‘We’re Just People’: The Faces of Gender Identity

  • Anne Beon, 67, at her home on Tuesday, May 23, 2017, in Charlestown, N.H. (Valley News - Jovelle Tamayo) Copyright Valley News. May not be reprinted or used online without permission. Send requests to permission@vnews.com. Anne Beon, 67, Charlestown, N.H. she/her Anne Beon, 67, is a vintage car enthusiast and a former field technician, actress, and host of “Annie’s Place,” her own television show. “Even if the laws are on your side, it’s a matter of person-to-person. And that’s why we have to be out there everyday, living our lives as real people. We’re just people,” said Beon, who experienced workplace discrimination for being transgender and homelessness after coming out. She later opened her home to other transgender women who needed support.

  • Jennica Guy, 17, left, gets ready for Hartford High School's prom with her date Charlotte Dennison, of Hanover, on Saturday, May 20, 2017, at Guy’s home in White River Junction, Vt. (Valley News - Jovelle Tamayo) Copyright Valley News. May not be reprinted or used online without permission. Send requests to permission@vnews.com. Jennica Guy, 17, Hartford, Vt. she/her/they/them Hartford, Vt. Jennica Guy, 17, is a student at Hartford High School who identifies as non-binary. “Don’t think that everyone who identifies as non-binary is confused,” Guy said. “I’ve been told I’m confused in my gender identity but I’m not. That’s who I am.”

  • Olivia Lhundup-Zebo, 15, on Thursday, May 18, 2017, at Howe Library in Hanover, N.H. (Valley News - Jovelle Tamayo) Copyright Valley News. May not be reprinted or used online without permission. Send requests to permission@vnews.com. Olivia Lhundup-Zebo, 15, Hanover, N.H. No pronoun preference Olivia Lhundup-Zebo said, “A lot of people are very uncomfortable with people either switching genders, being both genders or being ambiguous. Ambiguity is most scary for people because they need to know: ‘Are you a boy or are you a girl?’ But why do you need to know? Are you going to treat me differently?”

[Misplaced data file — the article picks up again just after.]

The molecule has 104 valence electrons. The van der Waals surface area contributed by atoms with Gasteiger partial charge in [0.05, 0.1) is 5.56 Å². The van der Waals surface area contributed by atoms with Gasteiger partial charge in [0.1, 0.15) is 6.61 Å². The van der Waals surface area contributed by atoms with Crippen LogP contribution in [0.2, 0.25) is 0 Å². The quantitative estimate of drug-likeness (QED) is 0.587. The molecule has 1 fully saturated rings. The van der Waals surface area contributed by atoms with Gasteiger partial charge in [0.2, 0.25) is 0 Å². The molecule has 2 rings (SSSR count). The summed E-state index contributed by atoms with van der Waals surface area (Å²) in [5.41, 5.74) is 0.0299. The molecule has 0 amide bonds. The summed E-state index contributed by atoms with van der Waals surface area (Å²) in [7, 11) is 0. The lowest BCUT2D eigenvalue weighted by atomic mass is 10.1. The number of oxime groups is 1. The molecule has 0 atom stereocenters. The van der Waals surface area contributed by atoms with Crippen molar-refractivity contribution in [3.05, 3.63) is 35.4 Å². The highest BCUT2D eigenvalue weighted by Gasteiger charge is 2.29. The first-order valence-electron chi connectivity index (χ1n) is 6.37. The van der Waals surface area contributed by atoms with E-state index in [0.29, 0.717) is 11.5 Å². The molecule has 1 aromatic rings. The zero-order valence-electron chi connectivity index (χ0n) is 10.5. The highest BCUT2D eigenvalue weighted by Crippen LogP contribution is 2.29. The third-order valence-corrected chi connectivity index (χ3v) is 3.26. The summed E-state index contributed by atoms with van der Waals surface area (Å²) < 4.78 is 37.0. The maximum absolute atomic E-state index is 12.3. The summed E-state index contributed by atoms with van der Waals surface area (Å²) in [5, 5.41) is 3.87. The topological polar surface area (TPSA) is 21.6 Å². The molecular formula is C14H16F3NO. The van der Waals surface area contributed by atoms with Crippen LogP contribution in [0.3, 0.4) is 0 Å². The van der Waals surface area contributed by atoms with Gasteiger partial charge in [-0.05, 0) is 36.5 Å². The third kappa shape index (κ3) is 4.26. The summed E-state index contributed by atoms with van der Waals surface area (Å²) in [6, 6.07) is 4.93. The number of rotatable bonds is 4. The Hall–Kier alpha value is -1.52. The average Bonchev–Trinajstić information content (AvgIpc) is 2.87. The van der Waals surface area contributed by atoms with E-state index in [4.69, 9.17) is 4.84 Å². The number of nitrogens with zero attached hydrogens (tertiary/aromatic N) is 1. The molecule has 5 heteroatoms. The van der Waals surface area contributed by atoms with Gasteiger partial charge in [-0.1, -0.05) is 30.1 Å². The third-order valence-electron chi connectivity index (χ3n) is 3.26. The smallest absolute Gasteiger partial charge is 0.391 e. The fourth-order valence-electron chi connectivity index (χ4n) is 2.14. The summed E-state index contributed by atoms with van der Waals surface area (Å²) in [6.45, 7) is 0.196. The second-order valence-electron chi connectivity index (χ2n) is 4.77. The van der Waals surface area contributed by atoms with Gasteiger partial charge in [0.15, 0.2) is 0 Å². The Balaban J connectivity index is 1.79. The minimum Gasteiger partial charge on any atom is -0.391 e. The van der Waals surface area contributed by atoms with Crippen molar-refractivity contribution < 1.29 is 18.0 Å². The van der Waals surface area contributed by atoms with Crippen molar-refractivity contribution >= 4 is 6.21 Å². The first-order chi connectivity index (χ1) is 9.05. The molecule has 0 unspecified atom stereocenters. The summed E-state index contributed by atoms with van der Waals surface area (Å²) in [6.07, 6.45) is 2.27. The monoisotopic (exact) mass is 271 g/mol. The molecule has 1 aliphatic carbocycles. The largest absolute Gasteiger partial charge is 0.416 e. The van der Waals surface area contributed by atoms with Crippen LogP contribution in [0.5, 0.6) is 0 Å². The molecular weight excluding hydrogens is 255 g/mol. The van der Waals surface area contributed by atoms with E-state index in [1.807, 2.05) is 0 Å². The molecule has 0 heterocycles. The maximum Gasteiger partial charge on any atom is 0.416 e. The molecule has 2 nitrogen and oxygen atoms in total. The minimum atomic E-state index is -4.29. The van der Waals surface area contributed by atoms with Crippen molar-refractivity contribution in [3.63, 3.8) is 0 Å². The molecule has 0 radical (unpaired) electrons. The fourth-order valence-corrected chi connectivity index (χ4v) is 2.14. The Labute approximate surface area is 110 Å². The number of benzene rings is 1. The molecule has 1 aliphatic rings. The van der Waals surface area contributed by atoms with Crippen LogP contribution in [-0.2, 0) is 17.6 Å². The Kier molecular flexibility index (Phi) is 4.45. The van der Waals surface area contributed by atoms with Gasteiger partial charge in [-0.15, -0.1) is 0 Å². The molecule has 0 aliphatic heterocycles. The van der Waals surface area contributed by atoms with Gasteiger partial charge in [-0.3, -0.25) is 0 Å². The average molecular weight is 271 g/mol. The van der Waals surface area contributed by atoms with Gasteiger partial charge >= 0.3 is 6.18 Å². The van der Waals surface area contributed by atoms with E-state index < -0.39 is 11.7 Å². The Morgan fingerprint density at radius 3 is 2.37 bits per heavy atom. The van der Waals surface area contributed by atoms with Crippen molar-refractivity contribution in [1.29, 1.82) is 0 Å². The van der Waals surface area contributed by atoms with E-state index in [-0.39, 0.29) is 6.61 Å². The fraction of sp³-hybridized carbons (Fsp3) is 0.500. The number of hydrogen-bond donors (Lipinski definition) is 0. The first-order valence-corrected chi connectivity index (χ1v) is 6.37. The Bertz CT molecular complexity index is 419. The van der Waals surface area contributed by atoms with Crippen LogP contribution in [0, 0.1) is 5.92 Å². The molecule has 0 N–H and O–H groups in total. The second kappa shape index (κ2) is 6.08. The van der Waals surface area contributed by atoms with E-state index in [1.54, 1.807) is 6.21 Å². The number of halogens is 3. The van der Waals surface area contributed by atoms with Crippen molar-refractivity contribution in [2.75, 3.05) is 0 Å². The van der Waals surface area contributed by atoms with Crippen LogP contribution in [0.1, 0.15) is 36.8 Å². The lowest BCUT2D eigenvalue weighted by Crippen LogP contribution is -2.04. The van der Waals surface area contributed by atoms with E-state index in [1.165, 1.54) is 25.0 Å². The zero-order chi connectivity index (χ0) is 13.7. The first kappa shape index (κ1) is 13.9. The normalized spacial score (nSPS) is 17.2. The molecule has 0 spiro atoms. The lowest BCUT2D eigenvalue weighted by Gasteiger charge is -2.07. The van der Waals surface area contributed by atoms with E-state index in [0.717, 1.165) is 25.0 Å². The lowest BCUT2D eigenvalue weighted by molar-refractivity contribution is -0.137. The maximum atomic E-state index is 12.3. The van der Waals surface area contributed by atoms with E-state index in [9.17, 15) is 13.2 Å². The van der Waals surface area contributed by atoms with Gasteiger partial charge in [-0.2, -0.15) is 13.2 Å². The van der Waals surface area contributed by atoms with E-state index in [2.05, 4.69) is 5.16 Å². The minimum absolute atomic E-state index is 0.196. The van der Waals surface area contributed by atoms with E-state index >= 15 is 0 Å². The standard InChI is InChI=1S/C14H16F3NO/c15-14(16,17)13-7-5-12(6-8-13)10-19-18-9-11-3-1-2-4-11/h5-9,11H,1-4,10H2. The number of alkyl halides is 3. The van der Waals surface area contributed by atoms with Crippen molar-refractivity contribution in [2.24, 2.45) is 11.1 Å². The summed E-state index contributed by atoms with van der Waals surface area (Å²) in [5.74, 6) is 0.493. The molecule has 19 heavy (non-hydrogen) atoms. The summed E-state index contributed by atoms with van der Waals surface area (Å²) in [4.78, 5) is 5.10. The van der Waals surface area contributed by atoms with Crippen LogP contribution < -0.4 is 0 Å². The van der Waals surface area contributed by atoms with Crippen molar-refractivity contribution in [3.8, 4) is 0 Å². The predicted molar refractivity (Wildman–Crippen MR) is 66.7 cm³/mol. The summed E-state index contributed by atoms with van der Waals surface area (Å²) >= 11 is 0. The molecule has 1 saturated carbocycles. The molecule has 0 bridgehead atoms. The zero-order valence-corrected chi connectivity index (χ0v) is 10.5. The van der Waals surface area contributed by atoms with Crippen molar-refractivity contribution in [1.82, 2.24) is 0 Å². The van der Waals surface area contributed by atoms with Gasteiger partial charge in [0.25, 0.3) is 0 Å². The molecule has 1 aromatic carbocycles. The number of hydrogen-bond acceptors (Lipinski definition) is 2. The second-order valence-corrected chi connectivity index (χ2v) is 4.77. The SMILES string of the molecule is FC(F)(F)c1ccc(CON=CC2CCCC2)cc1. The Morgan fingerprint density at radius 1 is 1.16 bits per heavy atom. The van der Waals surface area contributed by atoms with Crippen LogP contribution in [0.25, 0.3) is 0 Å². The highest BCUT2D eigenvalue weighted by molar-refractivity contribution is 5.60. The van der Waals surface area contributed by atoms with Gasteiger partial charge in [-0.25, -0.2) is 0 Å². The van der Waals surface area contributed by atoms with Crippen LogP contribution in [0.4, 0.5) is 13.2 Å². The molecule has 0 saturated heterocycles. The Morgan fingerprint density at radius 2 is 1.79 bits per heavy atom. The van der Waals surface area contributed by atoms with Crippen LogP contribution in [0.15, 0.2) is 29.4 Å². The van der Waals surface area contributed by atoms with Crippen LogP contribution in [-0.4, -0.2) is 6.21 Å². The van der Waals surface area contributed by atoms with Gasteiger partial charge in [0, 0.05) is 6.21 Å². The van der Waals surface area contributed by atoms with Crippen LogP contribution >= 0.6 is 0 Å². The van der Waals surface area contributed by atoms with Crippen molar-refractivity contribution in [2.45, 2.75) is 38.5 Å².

• Kai Darrow, 17, at the Junction, Listen's Teen Center, on Monday, May 15, 2017, in White River Junction, Vt. (Valley News - Jovelle Tamayo) Copyright Valley News. May not be reprinted or used online without permission. Send requests to permission@vnews.com. Kai Darrow, 17, Hanover, N.H. they/them/she/her Kai Darrow, 17, is graduating early from Hanover High School to attend St. John’s College. “When you’re trans, it takes your youth away from you, ” she said. “You come from the high school experience — with prom and parties — to having to worry about your health. What happens if the Affordable Care Act gets repealed? It really rips you out from your youth and jolts you into adulthood.”

  • Tony Strat, 26, at Main Street Museum on Monday, May 8, 2017, in White River Junction, Vt. (Valley News - Jovelle Tamayo) Copyright Valley News. May not be reprinted or used online without permission. Send requests to permission@vnews.com. Tony Strat, 26, Hartford, Vt. he/him Tony Strat, an accountant and the founder of ETHK, an inclusive skateboard company said, “Everyone deserves the right to their own identity. Everyone deserves to express their identity in any way shape or form, because it makes them free, and makes them feel connected to who they truly are. Not feeling safe but feeling like yourself is a trade off. I’m coming out and being openly trans, while I could have been trans and hiding myself in a beautiful female body while feeling safe. You’re trading off your safety for your identity.”